Shadows Review

Image for Shadows

Following the lives of a group of beatnik teens in New York, we see a light-skinned black girl fall in love with a white boy while her brother can only find work by demeaning himself and MC-ing in the local strip bar. We also drift in and out of various other delinquents but stay predominately with these three protagonists.


Cassavetes' first film as a director is set in the New York City beat milieu of his Johnny Staccato TV series (coffee bars, jazz clubs, arty parties), but without the formal necessity of a mystery plot. Light-skinned black girl Goldoni sort of has a romance with a white guy, her jazz singer brother struggles with being forced to MC for strippers at the club where he works, and assorted friends and hangers-on do not very much with a kind of urban energy that somehow makes even the meandering sequences intimate and involving.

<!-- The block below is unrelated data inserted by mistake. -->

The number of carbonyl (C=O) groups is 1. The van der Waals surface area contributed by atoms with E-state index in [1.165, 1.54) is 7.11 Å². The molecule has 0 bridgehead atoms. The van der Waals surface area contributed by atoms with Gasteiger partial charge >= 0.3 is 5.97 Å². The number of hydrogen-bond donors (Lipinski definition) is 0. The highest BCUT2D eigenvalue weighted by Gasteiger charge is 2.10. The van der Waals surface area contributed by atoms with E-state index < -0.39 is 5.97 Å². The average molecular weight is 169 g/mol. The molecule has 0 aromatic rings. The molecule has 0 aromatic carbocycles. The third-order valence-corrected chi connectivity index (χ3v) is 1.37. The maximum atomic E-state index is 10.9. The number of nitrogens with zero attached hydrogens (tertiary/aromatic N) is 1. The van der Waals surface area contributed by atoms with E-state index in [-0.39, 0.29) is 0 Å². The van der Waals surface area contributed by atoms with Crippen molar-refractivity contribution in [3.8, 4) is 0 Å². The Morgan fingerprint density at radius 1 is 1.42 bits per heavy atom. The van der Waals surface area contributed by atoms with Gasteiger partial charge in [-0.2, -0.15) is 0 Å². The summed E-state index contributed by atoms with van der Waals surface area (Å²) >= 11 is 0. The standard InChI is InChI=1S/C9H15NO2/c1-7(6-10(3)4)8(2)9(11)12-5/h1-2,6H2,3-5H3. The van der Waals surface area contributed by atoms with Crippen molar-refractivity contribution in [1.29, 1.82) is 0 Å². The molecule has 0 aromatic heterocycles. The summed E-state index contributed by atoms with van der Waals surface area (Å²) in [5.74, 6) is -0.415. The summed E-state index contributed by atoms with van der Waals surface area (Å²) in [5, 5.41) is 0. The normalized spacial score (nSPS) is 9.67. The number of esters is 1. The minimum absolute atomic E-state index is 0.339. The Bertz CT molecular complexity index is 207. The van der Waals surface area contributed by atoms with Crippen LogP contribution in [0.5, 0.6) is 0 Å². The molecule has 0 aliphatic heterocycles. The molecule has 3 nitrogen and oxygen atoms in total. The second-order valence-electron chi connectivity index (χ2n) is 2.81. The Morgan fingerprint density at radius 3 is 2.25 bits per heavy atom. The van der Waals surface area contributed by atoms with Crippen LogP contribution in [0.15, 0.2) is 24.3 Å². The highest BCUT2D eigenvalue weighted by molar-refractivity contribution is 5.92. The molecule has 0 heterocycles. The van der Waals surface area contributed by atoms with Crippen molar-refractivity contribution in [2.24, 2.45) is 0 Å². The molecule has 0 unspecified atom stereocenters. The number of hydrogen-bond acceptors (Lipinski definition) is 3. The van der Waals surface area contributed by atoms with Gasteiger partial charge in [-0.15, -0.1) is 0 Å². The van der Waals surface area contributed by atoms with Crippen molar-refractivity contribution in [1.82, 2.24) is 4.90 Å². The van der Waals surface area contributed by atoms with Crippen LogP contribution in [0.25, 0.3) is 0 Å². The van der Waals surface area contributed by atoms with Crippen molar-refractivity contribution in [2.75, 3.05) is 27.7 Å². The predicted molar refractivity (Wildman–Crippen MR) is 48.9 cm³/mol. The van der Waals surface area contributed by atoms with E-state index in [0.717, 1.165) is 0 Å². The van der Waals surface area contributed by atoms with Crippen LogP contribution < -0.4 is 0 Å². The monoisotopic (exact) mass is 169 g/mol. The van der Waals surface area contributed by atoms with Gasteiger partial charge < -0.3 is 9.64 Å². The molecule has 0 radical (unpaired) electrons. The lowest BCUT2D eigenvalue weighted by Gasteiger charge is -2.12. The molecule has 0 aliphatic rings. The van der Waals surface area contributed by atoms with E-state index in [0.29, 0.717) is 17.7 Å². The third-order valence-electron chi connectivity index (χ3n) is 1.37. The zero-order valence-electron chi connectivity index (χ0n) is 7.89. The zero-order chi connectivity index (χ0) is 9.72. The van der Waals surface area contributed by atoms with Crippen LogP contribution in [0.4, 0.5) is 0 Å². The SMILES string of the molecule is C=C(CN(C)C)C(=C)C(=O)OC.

Improvised and loosely filmed, with lots of on-the-streets verite and rambling but punchy dialogue, this looks more like a precursor to Mean Streets than the intense family dramas which Cassavetes came to specialise in.

Cassavetes debut showcases the potential he'd go on to realise with Faces and Opening Night.